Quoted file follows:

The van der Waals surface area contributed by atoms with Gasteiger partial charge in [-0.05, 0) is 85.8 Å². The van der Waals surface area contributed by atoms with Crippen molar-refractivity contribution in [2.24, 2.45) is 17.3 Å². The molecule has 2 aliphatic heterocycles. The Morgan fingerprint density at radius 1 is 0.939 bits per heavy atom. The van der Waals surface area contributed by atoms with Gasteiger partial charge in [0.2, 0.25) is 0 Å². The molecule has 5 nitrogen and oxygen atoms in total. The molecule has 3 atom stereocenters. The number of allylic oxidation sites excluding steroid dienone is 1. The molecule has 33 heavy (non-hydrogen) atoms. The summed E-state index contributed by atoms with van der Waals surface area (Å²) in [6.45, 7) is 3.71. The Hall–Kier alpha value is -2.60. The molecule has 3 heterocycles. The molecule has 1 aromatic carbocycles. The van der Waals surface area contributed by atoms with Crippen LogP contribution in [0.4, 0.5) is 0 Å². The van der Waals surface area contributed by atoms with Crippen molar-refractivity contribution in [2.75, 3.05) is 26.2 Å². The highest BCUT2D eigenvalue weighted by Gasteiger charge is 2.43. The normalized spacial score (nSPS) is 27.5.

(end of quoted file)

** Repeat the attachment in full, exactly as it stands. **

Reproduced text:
The van der Waals surface area contributed by atoms with Gasteiger partial charge in [-0.05, 0) is 85.8 Å². The van der Waals surface area contributed by atoms with Crippen molar-refractivity contribution in [2.24, 2.45) is 17.3 Å². The molecule has 2 aliphatic heterocycles. The Morgan fingerprint density at radius 1 is 0.939 bits per heavy atom. The van der Waals surface area contributed by atoms with Gasteiger partial charge in [0.2, 0.25) is 0 Å². The molecule has 5 nitrogen and oxygen atoms in total. The molecule has 3 atom stereocenters. The number of allylic oxidation sites excluding steroid dienone is 1. The molecule has 33 heavy (non-hydrogen) atoms. The summed E-state index contributed by atoms with van der Waals surface area (Å²) in [6.45, 7) is 3.71. The Hall–Kier alpha value is -2.60. The molecule has 3 heterocycles. The molecule has 1 aromatic carbocycles. The van der Waals surface area contributed by atoms with Crippen LogP contribution in [0.4, 0.5) is 0 Å². The van der Waals surface area contributed by atoms with Crippen molar-refractivity contribution in [2.75, 3.05) is 26.2 Å². The highest BCUT2D eigenvalue weighted by Gasteiger charge is 2.43. The normalized spacial score (nSPS) is 27.5.